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Vayikra

Vayikra

Vayikra: Three Gems from the Parsha

Published on Friday March 15th, 2019

The first word of our Parshah is Vayikra, which is also one of the holy names of Hashem. If we focus on the text, we’ll notice the last letter of this word (Aleph), is in the lower case compared to the other letters.

Let’s also take note that each tractate of the Talmud begins on page Beit and not on page Aleph, which would have been more logical since the numerical value of Beit is 2, while that of Aleph is 1. Why is that so?

We know nothing!

The Rambam writes that the goal of knowledge is to realize we know nothing!

This means that when a man claims to know everything, he cannot learn anything at all. Each Talmudic tractate begins on page 2 (Beit) to teach us that in the event we should come to know the entire the Talmud, in reality, we haven’t even learned the first page!

Now, we can understand why in our Parshah, the letter Aleph is written in lower case. This teaches us that to be able to learn, you first need to be humble (make yourself small).

One day, a very great Rav was looking for the most prominent Torah student to marry his daughter. He addressed the person in charge of a particularly prestigious Yeshiva so that he could recommend the student most likely to fit his description. Not knowing who to choose, the administrator suggested the Rav pick the student himself.

The Rav gathered all the students together and declared: "Whoever can answer a particularly difficult question will have the merit of marrying my daughter! The Rav asked the famous question and all students, without exception, gave an answer.

However, no response satisfied the Rav and he decided to take leave. But a student caught up with him and exclaimed, "Rav, wait! "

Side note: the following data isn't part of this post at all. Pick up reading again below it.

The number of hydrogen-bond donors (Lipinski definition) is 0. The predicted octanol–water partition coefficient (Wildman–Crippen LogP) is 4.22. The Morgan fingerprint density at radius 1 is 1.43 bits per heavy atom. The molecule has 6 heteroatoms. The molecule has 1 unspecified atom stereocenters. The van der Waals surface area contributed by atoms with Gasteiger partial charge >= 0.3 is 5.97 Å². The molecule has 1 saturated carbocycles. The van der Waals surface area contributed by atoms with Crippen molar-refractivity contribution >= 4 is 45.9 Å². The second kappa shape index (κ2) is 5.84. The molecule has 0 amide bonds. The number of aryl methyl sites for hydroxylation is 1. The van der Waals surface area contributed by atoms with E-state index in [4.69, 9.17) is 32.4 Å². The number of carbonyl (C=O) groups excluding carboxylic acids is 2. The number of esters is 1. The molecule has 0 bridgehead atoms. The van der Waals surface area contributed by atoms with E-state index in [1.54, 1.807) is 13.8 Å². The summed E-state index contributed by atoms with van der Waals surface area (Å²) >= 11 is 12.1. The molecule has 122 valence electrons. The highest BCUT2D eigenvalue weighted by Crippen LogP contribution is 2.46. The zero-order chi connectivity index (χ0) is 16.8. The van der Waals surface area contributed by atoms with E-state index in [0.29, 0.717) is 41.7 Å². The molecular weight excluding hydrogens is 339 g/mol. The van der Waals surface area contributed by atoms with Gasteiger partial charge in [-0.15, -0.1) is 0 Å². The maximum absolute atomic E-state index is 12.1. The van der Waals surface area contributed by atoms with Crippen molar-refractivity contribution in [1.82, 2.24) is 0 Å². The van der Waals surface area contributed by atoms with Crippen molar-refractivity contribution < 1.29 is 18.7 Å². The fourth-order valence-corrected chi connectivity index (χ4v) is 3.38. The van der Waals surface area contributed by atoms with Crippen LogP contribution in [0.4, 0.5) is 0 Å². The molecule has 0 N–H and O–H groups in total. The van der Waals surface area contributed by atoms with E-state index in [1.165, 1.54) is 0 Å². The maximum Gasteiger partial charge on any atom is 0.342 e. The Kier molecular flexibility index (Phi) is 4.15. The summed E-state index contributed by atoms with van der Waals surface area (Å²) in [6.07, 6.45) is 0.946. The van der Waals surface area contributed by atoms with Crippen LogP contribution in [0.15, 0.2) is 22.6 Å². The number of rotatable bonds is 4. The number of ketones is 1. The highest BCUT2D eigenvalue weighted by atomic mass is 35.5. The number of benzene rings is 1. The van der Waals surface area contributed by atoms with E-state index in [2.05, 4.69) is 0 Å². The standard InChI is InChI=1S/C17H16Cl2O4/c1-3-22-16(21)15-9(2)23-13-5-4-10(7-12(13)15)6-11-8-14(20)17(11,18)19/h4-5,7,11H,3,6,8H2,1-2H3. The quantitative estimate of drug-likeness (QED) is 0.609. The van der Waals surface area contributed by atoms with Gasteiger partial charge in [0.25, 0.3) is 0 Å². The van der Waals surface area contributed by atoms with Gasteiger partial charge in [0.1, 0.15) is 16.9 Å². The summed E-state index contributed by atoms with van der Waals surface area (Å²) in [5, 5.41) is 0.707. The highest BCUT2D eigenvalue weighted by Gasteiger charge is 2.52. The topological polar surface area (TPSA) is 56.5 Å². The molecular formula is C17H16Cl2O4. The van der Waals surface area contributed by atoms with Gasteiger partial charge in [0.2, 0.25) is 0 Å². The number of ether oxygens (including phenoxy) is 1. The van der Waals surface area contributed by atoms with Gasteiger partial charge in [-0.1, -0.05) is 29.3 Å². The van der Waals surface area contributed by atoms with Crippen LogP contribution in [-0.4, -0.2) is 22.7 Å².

- Do you know the answer? asked the Rav.

- No, I don’t, nor am I interested in getting married just yet. Nevertheless, please give me the answer, otherwise, I will not be able to fall asleep tonight! "

"I did not want an answer," the Rav said with a big smile., I want a young man who wants to know the answer because this proves he is eager to study. You will be my daughter's future husband ... "

No Blood in the Eggs!

"You will refrain from consuming blood" (Vayikra 3, 17)

In Eastern Europe, false accusations circulated amid Israel's enemies concerning the murder of a young child. The Jews were accused of allegedly killing the boy in order to utilize his blood for baking Matzot.

The case was brought before a court and the city Rav came forward to defend his community.

At the hearing, the Rav asked permission to bring into the courthouse any Jewish woman, picked at random on the street. A woman was brought in and introduced herself. The Rav asked her to prepare an omelet. She started breaking the eggs, then examined each one carefully.

The Rav asked her, "Why do you check the eggs? "

She naturally replied, "I want to make sure there is no blood inside the eggs."

This simple answer immediately absolved the Jewish community ... 

Spiritual Jealousy

“No meal offering that you sacrifice to the Lord shall be made [out of anything] leavened. For you shall not cause to [go up in] smoke any leavening or any honey, [as] a fire offering to the Lord “(Vayikra 2,11)

Offerings (or oblations) should never be burnt with leaven or honey. On the other hand, salt is added.

We know that jealousy, desire, and conceit (thirst for honor) are despicable traits of character everyone should avoid like the plague. Jealousy is singled out as the worst trait of character and should be avoided more than any other.

However, there is a twist in the form of positive jealousy. One may feel jealousy of one's neighbor when the latter is more diligent in the study of Torah. Thus, wanting to reach one's neighbor level of study is not only beneficial but recommended as it helps one surpass his own limitations.

The Chatam Sofer writes that leaven refers to the thirst for honor, and that honey corresponds to desire. According to this, the verse clearly tells us that these two traits of character should be out of bounds in divine service.

On the other hand, salt, which corresponds to jealousy, must be attached to our offering because it comes from seawater. When the world was created, there was jealousy between the waters from above and the waters from below. This teaches us that it is permissible to envy one's neighbor concerning spiritual elevation!

Shabbat Shalom!

Rav Mordékhai STEBOUN - © Torah-Box

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